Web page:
SWC: Well, we are an adaptable people, in fact everything has revolved around us being able to adapt to the seasons and to the different places, in pursuit of food. So we are definitely adaptable people. And that's one of our strong suits. But you know, the first wave took us by a huge wave in terms of the speed in which it happened. And it is as a result of that we are spinning still from this first wave. And so my concern, and my sense of urgency that I have given to the world on these issues, is because I can see with climate change, here comes a second wave of tumultuous change. And it's now going to be affecting the very thing that we are reaching to, to get back on our feet. And that's what really concerns me more than anything. Our hunters are probably going to fare better than our institutions, they already are, because they are brilliant. They know the land, they know the ice conditions, they are adapting as we speak. I think they will fare better, providing they are given the support, providing the institutions have the programs in place to help them to adjust and adapt through proper support structures. But I'm not quite sure how our institutions are going to be able to do that very well, very quickly, if the speed, the scale and the pace starts to happen quicker than we think with climate change.

PM: The other thing that our friend Nick told us, which I found a bit surprising. He was much more aggressive in dealing with, or suggesting that the Inuit themselves have got to fight global warming issues in terms of the contribution they're making to the problem. He talked about that while at the same time saying "we' re not here to finger point at the south, you know that's not for me, I'm not blaming anyone and I don't encourage others to blame anyone." Is he wrong in saying that?

SWC: I don't say he's wrong at all. I say we all have different views just like anyone else, any other peoples in the world. We don't have always a uniform voice in the Arctic. I have worked the other way. I have worked at the international level for 12 years. And the focus that I have really been working on is strategy. How does one get 150 countries, or 200 countries, to come onside. It takes a long time for these kinds of United Nations conventions to come together, not only to be signed, but to be ratified and then enforced. I use the example of a Stockholm Convention, the work that I did with the global community on getting the world to stop the toxins that end up in the Arctic sink, and ultimately in our bodies and the nursing milk of our mothers in higher doses than anywhere else. We became the recipients of these what we call the "dirty dozen", persistent organic pollutants. It took a long time to get the world to come to the day where the Stockholm Convention was signed, ratified and enforced. And so I know how long these things take. And so we can't be saying let's take our time, we will adjust and adapt as we are. The world has landed in the Arctic there's no doubt, in more ways than one. And I suspect it's going to come. It's presence is going to be felt even stronger as we see the Northwest Passage opening up and the resources that everybody seems to be eyeing from around the world now. Believe me, I think if we have had problems with pollutants and climate change, we ain't seen nothing yet, in terms of what's going to happen as an intrusion, a global intrusion into our homeland. So I think we have to be pretty strategic, and we have to be pretty clear about what we need to be saying about the world in terms of pollution and in terms of greenhouse gas emissions. And I have targeted the United States, in fact, on a human rights angle, a petition because of their inaction as part of a political strategy. It's a legal assertion, very clear, very strong.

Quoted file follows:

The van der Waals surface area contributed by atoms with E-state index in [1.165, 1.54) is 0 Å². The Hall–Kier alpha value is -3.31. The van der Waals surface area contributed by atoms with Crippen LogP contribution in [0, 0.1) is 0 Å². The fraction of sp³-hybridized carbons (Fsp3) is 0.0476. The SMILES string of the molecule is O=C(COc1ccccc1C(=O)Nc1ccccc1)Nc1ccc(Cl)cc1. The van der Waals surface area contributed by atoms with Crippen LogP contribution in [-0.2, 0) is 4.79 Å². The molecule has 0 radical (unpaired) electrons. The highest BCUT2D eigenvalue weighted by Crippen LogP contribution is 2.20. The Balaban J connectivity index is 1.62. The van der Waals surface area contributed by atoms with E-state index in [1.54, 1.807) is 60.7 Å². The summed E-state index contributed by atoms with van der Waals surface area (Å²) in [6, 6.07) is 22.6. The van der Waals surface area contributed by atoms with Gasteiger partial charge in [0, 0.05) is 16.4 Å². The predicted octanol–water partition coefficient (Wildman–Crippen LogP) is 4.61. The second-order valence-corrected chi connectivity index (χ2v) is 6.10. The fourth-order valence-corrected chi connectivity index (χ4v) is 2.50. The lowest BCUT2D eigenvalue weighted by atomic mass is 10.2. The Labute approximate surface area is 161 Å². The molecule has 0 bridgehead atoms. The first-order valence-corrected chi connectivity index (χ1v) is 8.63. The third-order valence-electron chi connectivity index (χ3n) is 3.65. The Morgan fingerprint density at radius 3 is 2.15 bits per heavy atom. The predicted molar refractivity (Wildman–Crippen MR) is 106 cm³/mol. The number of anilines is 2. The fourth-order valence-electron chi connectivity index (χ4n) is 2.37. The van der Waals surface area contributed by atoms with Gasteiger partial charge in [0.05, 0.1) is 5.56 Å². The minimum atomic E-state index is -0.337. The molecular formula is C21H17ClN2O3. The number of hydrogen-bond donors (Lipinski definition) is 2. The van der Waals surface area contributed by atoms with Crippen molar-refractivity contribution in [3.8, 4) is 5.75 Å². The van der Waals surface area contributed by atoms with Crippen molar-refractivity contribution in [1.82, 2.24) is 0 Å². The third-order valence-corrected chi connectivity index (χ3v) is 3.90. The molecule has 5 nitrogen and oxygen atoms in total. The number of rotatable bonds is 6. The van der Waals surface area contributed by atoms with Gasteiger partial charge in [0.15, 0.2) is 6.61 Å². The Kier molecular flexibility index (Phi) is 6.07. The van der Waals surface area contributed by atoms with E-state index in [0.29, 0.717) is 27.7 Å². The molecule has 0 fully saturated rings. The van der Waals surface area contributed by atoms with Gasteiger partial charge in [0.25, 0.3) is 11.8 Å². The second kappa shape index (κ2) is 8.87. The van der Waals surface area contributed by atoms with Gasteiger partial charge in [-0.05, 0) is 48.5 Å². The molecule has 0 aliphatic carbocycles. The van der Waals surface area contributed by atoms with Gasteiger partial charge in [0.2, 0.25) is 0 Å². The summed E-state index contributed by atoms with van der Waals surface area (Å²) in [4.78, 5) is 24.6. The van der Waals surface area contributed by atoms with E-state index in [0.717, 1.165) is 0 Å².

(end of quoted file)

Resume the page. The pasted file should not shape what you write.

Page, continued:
PM: Make that case for me. Make that human rights case for me.

SWC: Well, a few years back, our boards, because I was elected for 11 years, and we would say, what recourse do we have in the Arctic?, 155 thousand Inuit in the entire world that sits at the top of the world dependent upon its food source, its bounty of the land, dependent upon its environment and the wildlife. What recourse do we have when we're being polluted to the extent where our nursing mothers have to think twice about nursing their babies, a very natural thing that they would have to think twice about, because of levels so high in their breast milk? And now with climate changes, we are the most negatively, disproportionately, impacted in the world by this, as a result of our culture. What are we to do to really get the world to take notice, because our own governments are very, very slow to take action. And they have been. The United States, that is always the odd man out, at every single United Nations forum that I have ever worked at, whether it be the United Nations environment program, I'm negotiating with Stockholm, or with the United Nations framework convention on climate change, the Arctic council, it is very resistant to moving forward with other communities, or with other countries, I should say, unless it has initiated something themselves. It’s a difficult country to work with in moving ahead globally. And of course, most of these are consensus basis such as Arctic council. So when I became Chair…my intention was to put the human face on the map, the Inuit human faced the map during my term as Chair. But I felt more needed to be done. And we started to look at the angle of human rights. And there were other teams in the United States that had started to be looking at this. So as a result of, you can call it synchronicity whatever, the team started to come together. I had my first meeting in Washington DC privately, with some of these folks that were talking about that issue, their legal team looking at that. So after two years of preparation, we launched a first legal assertion, a complaint, a legal complaint to the InterAmerican Commission on Human Rights, under the organization of American States, Canada and Alaska were able to do that. Greenland and Russia couldn't because they're not signatories to it. But Inuit of Canada and Inuit of Alaska were able to do that. Because according to the 1948 declaration of the rights and duties of man, the right to health, the right to safety, the right to property, the right to culture, all of those rights are protected for all people in those countries. We said together, because of the melting of the ice, the snow and the cold that's going to be leaving in my grandson's lifetime, all of those rights were going to be depleted, if not completely gone, because my grandson would then no longer be able to hunt and fish as he does now with his father. And we launched that petition and we targeted the United States because they are the ones that didn't sign on to Kyoto and they resisted going further in any of the negotiations. And in 2005 December in Montreal, we launched our petition. At first, we didn't ask anything more than what most governments should be asking - to protect their citizens. And that is, lower your greenhouse gas emissions.